Peter Levine on Luban's recent essay on torture.
My spiel again (also posted at Peter's blog):
One central reason why the "ticking time bomb" scenario is specious is because one must torture in order to gain information about the hypothetical bomb in the first place. And then, one hopes, just maybe the information about where it is can be gained from further torture. But consider Abu Ghraib -- even an American general suggested that perhaps 80-90% of the inmates are not "terrorists." In order to discover that they are not terrorists and do not have knowledge of a "ticking time bomb," they must be tortured. Apparently, simply saying that they have no knowledge is inadequate in the manner in which this heinous war is conducted. In other words, most of the people tortured in the Iraq War (and I suspect in most cases of torture) are innocent, while the only justification one can muster is to torture in order to protect the innocent.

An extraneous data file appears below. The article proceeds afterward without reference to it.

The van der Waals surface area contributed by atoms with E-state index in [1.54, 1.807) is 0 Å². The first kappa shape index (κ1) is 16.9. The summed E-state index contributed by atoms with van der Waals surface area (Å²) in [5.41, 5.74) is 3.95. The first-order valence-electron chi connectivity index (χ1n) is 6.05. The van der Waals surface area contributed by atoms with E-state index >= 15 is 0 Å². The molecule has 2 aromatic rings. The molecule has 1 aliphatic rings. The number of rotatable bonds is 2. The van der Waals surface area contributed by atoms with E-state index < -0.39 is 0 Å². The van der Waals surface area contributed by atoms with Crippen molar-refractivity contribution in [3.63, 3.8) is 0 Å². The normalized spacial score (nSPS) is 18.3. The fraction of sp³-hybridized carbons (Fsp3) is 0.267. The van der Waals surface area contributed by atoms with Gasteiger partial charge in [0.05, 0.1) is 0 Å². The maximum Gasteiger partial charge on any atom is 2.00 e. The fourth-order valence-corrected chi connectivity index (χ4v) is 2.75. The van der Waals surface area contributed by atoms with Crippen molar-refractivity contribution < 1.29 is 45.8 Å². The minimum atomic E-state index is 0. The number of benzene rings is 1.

The actual hypothetical of this common way of justifying torture runs more like this (assuming information from torture has any reliability at all in the first place): "if there were a ticking time bomb -- of which we have no idea of its existence -- then we could only discover its existence by torturing everyone -- innocent or guilty (since this isn't established in advance) -- in order to find that person who has knowledge of its existence. Torture of innocents is justified in the name of potentially saving innocent lives from a ticking time bomb which may or may not exist." Charles Krauthammer and others who use the common "ticking time bomb" argument are also heinous.
The real strategy is to terrorize a population into political submission since there is no moral or crassly pragmatic justification for torture.